Customer – Consult vs. Serve

German Approach

The Germans prefer consulting over serving. To consult the customer, to consult with the customer, is to work auf Augenhöhe, literally at eye-level, with the customer. The German people instinctively reject any form of master-slave business relationship.

And, the German customer prefers a supplier, consultant, vendor who insists on a business relationship auf Augenhöhe. Germans don’t want to be served, they want to bbe consulted, by an expert, at eye-level. It is a shared logic. All companies are both customer and supplier.


American Approach

Americans do not make as clear a distinction between serving and consulting. They go hand-in-hand. Two sides of the same coin. Consulting is always a service to the customer.

Serving should always include bringing into play ones subject matter expertise. However, an American consultant, supplier, vendor, seldom sees themselves at eye-level with the customer. The customer is in charge.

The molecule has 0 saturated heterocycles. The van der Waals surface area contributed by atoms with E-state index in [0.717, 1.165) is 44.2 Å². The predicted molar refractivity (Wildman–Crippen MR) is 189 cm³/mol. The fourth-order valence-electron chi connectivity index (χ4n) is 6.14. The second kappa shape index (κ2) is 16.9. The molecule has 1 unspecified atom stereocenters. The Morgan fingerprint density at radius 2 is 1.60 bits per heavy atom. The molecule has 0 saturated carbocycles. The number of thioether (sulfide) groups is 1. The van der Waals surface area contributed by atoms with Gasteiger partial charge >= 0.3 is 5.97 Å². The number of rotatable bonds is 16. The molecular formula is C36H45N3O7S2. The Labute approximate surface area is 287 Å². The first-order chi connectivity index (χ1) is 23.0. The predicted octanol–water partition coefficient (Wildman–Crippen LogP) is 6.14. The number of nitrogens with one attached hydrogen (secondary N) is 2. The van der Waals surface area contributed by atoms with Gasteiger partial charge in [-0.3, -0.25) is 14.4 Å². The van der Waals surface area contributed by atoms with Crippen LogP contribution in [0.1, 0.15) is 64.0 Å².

And the American customer sees the relationship in the same way. It is a shared logic, a shared understanding. American customers want to be served. And yes, they want an expert. But an expert who is fully oriented towards their needs, as defined by them, the customer.


German View

Germans can find their American colleagues to be too eager to serve the customer in ways which are imbalanced. It can appear to them that Americans jump into action at the faintest sign of a request from the customer. From the German perspective, American customers are too, or unrealistically, demanding. 

To truly serve the client means to maintain your independence and autonomy, in order to objectively advise the customer of how to solve their problems. In the end, the German customer neither respects nor wants a servant, but instead an expert who is willing to place their expertise at the center of the business relationship.